Emulators all pretty much give you a yes/no answer each time so that is how you have to structure the questions. In the same way that a GM rolled a d6 to see if town guards were patrolling the market place. The more trouble the PCs had caused in the town in the days leading up to today the GM could add a plus or minus to that 1-3/4-6 roll. So the emulator is going to take into account how likely the answer is to be a yes or a no and it will skew the results accordingly.

Emulators also normally come with a technique for changing the story or introducing a plot twist. Think of them as picking a card in Monopoly which could just as easily say “Go straight to jail.” as “Collect £20 from every player.” Without plot twists the questions you ask could become really predicable.

Whatever answer the emulator gives you it is the person currently acting as GM who has to decide what would be the most fitting and common sense interpretation of that yes or no. If Stargazer, Sunglar and Peter ask if there are guards then they are likely to be storm troopers because this is the Star Wars universe. We have magic but it is likely to be The Force for exactly the same reason. If we can manipulate The Force then chances are we are Jedi or training towards it. Each yes or no has consequences and the setting colours most of those.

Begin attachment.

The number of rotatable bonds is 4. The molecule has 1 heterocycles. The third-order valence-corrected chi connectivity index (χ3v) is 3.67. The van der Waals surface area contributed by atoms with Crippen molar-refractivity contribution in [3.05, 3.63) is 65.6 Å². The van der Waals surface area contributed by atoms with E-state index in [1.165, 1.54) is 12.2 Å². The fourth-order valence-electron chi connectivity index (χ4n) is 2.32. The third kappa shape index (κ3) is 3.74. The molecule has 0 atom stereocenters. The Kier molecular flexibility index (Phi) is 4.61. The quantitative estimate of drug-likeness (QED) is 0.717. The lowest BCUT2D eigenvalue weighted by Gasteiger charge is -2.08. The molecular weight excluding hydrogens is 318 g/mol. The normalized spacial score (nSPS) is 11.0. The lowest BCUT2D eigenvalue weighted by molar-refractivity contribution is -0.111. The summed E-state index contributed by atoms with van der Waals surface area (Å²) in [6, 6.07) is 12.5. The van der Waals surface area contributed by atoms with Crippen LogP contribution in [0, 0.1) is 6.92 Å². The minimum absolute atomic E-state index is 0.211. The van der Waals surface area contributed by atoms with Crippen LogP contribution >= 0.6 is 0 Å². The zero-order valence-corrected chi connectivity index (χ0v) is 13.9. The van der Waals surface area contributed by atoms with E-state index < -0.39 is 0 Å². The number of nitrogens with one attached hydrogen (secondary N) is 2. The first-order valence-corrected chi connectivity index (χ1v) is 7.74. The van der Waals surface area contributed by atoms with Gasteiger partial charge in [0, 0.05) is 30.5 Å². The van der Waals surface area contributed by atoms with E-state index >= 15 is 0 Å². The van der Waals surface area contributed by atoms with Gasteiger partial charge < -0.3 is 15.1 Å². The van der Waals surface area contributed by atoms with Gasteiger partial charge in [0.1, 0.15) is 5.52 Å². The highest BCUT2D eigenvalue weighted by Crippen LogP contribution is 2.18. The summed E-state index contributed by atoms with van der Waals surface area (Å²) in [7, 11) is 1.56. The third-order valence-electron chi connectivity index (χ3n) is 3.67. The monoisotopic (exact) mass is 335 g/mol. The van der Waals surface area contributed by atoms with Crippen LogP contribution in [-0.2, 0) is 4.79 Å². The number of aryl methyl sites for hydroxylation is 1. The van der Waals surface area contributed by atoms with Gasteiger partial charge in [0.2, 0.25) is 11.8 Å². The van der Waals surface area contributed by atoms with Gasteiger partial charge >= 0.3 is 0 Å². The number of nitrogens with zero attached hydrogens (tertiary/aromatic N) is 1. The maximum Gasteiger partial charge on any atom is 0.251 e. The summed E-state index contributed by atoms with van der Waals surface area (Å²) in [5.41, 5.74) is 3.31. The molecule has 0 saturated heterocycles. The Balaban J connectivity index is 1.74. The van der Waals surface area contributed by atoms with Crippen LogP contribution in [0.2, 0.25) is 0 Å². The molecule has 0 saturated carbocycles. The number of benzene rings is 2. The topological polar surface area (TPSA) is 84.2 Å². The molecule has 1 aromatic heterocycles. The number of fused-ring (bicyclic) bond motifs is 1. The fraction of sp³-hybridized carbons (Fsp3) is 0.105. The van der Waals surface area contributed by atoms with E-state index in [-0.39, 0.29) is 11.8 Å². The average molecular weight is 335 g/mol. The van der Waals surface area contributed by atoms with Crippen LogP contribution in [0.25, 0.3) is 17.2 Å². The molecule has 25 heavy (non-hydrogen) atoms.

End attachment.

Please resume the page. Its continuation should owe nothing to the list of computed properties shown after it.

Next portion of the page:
Many or most emulators also give you little random words or ideas that it is your challenge to try and work these into the scenes as they unfold. This could be a random colour, sound, texture or material or an adjective. These frequently come in pairs. It is a bit like playing a word association game, it the emulator spits out “increasing” and “purple” how do you work that into the story? Maybe you looked for guards in the market place and you spot a storm trooper hitting a vagrant in the face with the butt of his rifle? The increasing purple in this instance will be the bruising from the vagrants black eye.